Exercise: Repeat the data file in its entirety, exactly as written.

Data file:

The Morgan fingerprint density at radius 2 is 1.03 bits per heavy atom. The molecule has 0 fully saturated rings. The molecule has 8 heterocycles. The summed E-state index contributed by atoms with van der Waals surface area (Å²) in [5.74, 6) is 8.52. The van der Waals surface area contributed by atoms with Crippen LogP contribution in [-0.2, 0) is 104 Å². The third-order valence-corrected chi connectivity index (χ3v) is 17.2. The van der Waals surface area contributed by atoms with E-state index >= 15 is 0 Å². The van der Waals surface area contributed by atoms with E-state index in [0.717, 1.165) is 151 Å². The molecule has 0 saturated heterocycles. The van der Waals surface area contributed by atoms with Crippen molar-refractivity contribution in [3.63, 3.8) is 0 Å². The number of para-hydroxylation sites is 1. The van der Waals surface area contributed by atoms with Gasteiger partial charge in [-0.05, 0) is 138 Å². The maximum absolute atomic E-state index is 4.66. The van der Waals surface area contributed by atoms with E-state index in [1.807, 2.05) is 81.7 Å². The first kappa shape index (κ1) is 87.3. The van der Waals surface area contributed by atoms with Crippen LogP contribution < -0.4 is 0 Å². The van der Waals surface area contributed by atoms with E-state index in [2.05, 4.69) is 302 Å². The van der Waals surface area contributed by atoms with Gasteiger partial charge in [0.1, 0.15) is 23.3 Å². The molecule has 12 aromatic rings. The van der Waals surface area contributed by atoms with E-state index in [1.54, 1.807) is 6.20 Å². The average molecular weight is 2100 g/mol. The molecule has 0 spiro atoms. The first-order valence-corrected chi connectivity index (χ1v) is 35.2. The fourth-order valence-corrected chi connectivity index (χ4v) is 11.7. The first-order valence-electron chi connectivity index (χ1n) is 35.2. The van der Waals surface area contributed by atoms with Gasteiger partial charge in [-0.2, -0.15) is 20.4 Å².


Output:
The Morgan fingerprint density at radius 2 is 1.03 bits per heavy atom. The molecule has 0 fully saturated rings. The molecule has 8 heterocycles. The summed E-state index contributed by atoms with van der Waals surface area (Å²) in [5.74, 6) is 8.52. The van der Waals surface area contributed by atoms with Crippen LogP contribution in [-0.2, 0) is 104 Å². The third-order valence-corrected chi connectivity index (χ3v) is 17.2. The van der Waals surface area contributed by atoms with E-state index >= 15 is 0 Å². The van der Waals surface area contributed by atoms with E-state index in [0.717, 1.165) is 151 Å². The molecule has 0 saturated heterocycles. The van der Waals surface area contributed by atoms with Crippen molar-refractivity contribution in [3.63, 3.8) is 0 Å². The number of para-hydroxylation sites is 1. The van der Waals surface area contributed by atoms with Gasteiger partial charge in [-0.05, 0) is 138 Å². The maximum absolute atomic E-state index is 4.66. The van der Waals surface area contributed by atoms with E-state index in [1.807, 2.05) is 81.7 Å². The first kappa shape index (κ1) is 87.3. The van der Waals surface area contributed by atoms with Crippen LogP contribution < -0.4 is 0 Å². The van der Waals surface area contributed by atoms with E-state index in [2.05, 4.69) is 302 Å². The van der Waals surface area contributed by atoms with Gasteiger partial charge in [0.1, 0.15) is 23.3 Å². The molecule has 12 aromatic rings. The van der Waals surface area contributed by atoms with E-state index in [1.54, 1.807) is 6.20 Å². The average molecular weight is 2100 g/mol. The molecule has 0 spiro atoms. The first-order valence-corrected chi connectivity index (χ1v) is 35.2. The fourth-order valence-corrected chi connectivity index (χ4v) is 11.7. The first-order valence-electron chi connectivity index (χ1n) is 35.2. The van der Waals surface area contributed by atoms with Gasteiger partial charge in [-0.2, -0.15) is 20.4 Å².